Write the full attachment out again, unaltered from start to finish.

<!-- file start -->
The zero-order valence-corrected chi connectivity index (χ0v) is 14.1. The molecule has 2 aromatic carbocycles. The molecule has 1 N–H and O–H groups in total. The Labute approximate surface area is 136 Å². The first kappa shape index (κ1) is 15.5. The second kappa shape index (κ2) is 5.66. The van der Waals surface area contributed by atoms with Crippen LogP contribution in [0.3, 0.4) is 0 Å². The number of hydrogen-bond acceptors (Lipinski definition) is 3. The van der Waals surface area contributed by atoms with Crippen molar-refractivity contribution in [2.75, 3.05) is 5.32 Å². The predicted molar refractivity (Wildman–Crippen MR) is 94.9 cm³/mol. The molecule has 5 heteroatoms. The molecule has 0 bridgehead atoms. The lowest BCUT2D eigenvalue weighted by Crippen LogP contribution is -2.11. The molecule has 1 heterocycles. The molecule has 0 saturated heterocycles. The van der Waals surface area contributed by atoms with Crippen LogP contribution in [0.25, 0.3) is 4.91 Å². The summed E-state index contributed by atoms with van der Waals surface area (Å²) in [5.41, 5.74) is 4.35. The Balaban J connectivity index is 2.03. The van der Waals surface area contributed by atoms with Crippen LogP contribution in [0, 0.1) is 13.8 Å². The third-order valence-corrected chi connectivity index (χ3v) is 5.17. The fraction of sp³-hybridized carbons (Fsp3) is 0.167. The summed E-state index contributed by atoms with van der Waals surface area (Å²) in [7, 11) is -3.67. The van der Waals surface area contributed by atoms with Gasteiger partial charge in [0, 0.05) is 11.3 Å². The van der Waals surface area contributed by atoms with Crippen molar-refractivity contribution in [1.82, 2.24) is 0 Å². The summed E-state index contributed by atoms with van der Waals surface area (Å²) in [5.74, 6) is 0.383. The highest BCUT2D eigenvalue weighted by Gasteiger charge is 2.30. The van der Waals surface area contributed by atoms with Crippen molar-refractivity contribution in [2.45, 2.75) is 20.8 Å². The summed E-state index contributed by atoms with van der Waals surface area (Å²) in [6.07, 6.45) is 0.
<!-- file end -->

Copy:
The zero-order valence-corrected chi connectivity index (χ0v) is 14.1. The molecule has 2 aromatic carbocycles. The molecule has 1 N–H and O–H groups in total. The Labute approximate surface area is 136 Å². The first kappa shape index (κ1) is 15.5. The second kappa shape index (κ2) is 5.66. The van der Waals surface area contributed by atoms with Crippen LogP contribution in [0.3, 0.4) is 0 Å². The number of hydrogen-bond acceptors (Lipinski definition) is 3. The van der Waals surface area contributed by atoms with Crippen molar-refractivity contribution in [2.75, 3.05) is 5.32 Å². The predicted molar refractivity (Wildman–Crippen MR) is 94.9 cm³/mol. The molecule has 5 heteroatoms. The molecule has 0 bridgehead atoms. The lowest BCUT2D eigenvalue weighted by Crippen LogP contribution is -2.11. The molecule has 1 heterocycles. The molecule has 0 saturated heterocycles. The van der Waals surface area contributed by atoms with Crippen LogP contribution in [0.25, 0.3) is 4.91 Å². The summed E-state index contributed by atoms with van der Waals surface area (Å²) in [5.41, 5.74) is 4.35. The Balaban J connectivity index is 2.03. The van der Waals surface area contributed by atoms with Crippen LogP contribution in [0, 0.1) is 13.8 Å². The third-order valence-corrected chi connectivity index (χ3v) is 5.17. The fraction of sp³-hybridized carbons (Fsp3) is 0.167. The summed E-state index contributed by atoms with van der Waals surface area (Å²) in [7, 11) is -3.67. The van der Waals surface area contributed by atoms with Gasteiger partial charge in [0, 0.05) is 11.3 Å². The van der Waals surface area contributed by atoms with Crippen molar-refractivity contribution in [1.82, 2.24) is 0 Å². The summed E-state index contributed by atoms with van der Waals surface area (Å²) in [5.74, 6) is 0.383. The highest BCUT2D eigenvalue weighted by Gasteiger charge is 2.30. The van der Waals surface area contributed by atoms with Crippen molar-refractivity contribution in [2.45, 2.75) is 20.8 Å². The summed E-state index contributed by atoms with van der Waals surface area (Å²) in [6.07, 6.45) is 0.